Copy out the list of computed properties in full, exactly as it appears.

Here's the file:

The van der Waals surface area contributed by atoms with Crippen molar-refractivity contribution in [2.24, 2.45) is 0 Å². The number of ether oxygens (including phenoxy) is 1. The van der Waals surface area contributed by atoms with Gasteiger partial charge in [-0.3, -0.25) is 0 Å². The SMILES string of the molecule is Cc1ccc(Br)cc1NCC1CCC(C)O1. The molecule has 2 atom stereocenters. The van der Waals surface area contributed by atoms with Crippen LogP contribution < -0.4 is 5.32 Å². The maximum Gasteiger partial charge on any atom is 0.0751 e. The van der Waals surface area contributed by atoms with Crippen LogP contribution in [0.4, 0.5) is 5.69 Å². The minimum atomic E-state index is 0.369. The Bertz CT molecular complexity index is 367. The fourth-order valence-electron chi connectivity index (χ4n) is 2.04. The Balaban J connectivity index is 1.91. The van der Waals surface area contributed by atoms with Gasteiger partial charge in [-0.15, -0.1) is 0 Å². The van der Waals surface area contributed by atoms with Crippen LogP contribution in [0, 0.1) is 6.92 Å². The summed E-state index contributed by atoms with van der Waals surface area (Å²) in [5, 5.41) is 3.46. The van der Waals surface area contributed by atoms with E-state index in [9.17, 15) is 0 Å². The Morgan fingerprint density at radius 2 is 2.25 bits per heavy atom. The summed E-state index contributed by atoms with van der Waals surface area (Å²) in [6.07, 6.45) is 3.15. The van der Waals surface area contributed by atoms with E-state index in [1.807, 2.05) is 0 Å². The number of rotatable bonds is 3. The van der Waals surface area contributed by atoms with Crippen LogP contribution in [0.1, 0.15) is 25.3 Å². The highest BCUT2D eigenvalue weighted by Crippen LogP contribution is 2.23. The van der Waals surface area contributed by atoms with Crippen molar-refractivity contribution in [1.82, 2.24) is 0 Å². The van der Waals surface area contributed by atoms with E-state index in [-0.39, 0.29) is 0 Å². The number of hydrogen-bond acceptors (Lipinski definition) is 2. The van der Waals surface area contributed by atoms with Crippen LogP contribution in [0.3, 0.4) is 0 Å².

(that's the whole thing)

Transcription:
The van der Waals surface area contributed by atoms with Crippen molar-refractivity contribution in [2.24, 2.45) is 0 Å². The number of ether oxygens (including phenoxy) is 1. The van der Waals surface area contributed by atoms with Gasteiger partial charge in [-0.3, -0.25) is 0 Å². The SMILES string of the molecule is Cc1ccc(Br)cc1NCC1CCC(C)O1. The molecule has 2 atom stereocenters. The van der Waals surface area contributed by atoms with Crippen LogP contribution < -0.4 is 5.32 Å². The maximum Gasteiger partial charge on any atom is 0.0751 e. The van der Waals surface area contributed by atoms with Crippen LogP contribution in [0.4, 0.5) is 5.69 Å². The minimum atomic E-state index is 0.369. The Bertz CT molecular complexity index is 367. The fourth-order valence-electron chi connectivity index (χ4n) is 2.04. The Balaban J connectivity index is 1.91. The van der Waals surface area contributed by atoms with Gasteiger partial charge in [-0.15, -0.1) is 0 Å². The van der Waals surface area contributed by atoms with Crippen LogP contribution in [0, 0.1) is 6.92 Å². The summed E-state index contributed by atoms with van der Waals surface area (Å²) in [5, 5.41) is 3.46. The van der Waals surface area contributed by atoms with E-state index in [9.17, 15) is 0 Å². The Morgan fingerprint density at radius 2 is 2.25 bits per heavy atom. The summed E-state index contributed by atoms with van der Waals surface area (Å²) in [6.07, 6.45) is 3.15. The van der Waals surface area contributed by atoms with E-state index in [1.807, 2.05) is 0 Å². The number of rotatable bonds is 3. The van der Waals surface area contributed by atoms with Crippen LogP contribution in [0.1, 0.15) is 25.3 Å². The highest BCUT2D eigenvalue weighted by Crippen LogP contribution is 2.23. The van der Waals surface area contributed by atoms with Crippen molar-refractivity contribution in [1.82, 2.24) is 0 Å². The van der Waals surface area contributed by atoms with E-state index in [-0.39, 0.29) is 0 Å². The number of hydrogen-bond acceptors (Lipinski definition) is 2. The van der Waals surface area contributed by atoms with Crippen LogP contribution in [0.3, 0.4) is 0 Å².